Epinephrine IM for Anaphylaxis
Epinephrine dosing and administration for anaphylaxis can be a tricky situation. In a strange, non-conformist type of stubbornness, the concentration parenteral epinephrine products are listed as a ratio (1:1000 vs 1:10,000 vs 1:100,000), rather than a percentage. There have been numerous reports, and personal experiences, where patients end up getting a significant overdose, or underdose of epi from miscommunication, dosing error or picking the wrong ampule/vial/syringe.
An often-overlooked administration (won’t call it an error) issue is administering epinephrine for anaphylaxis SubQ. When epi is administered SubQ, its alpha agonist properties (vasoconstriction) predominate, limiting blood flow to the area and therefore absorption into systemic circulation.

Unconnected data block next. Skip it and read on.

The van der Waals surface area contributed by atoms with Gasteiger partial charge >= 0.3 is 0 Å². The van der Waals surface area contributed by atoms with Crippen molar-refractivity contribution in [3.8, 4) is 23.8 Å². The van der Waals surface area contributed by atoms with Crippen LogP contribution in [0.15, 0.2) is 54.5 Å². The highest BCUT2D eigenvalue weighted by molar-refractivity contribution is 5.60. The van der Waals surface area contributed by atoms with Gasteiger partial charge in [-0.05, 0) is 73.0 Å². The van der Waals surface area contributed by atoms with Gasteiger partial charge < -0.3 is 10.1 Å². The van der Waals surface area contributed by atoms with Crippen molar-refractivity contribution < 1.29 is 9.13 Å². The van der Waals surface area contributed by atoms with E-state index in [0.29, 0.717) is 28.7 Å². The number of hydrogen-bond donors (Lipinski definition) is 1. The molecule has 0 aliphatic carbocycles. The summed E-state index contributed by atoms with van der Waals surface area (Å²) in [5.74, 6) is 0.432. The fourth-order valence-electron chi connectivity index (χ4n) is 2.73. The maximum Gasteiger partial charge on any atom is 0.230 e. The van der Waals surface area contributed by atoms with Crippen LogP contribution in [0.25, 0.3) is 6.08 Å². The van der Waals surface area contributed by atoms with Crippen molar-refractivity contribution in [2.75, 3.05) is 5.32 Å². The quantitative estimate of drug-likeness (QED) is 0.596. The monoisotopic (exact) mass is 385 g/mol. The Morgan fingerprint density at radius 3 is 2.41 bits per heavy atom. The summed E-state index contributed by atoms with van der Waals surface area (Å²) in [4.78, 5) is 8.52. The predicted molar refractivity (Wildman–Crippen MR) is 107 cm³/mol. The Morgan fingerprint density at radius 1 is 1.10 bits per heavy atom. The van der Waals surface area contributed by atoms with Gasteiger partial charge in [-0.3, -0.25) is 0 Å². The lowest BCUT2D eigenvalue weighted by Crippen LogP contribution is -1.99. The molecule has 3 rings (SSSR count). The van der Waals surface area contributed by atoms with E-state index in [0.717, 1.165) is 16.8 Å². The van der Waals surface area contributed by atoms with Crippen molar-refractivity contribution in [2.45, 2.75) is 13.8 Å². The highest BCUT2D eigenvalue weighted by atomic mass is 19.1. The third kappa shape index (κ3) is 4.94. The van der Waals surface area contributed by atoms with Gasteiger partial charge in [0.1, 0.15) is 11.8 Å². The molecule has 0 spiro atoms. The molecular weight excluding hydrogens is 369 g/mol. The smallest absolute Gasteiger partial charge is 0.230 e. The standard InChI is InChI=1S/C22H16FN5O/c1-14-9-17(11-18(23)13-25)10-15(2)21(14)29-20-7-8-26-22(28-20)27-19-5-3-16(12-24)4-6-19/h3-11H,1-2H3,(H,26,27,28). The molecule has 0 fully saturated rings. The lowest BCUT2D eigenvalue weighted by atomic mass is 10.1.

When administered IM, on the other hand, the beta-2 agonist properties (vasodilation) predominate in skeletal muscle, allowing for rapid absorption. Importantly, the site of IM administration plays a large role: the preferred site for IM administration being the vastus lateralis.
Epinephrine IM for Anaphylaxis related posts and other content:
|No More Epinephrine Ratios|
|Epinephrine Autoinjectors: An Automatic Replacement?|
|Angioedema from ACE inhibitor and Sacubitril|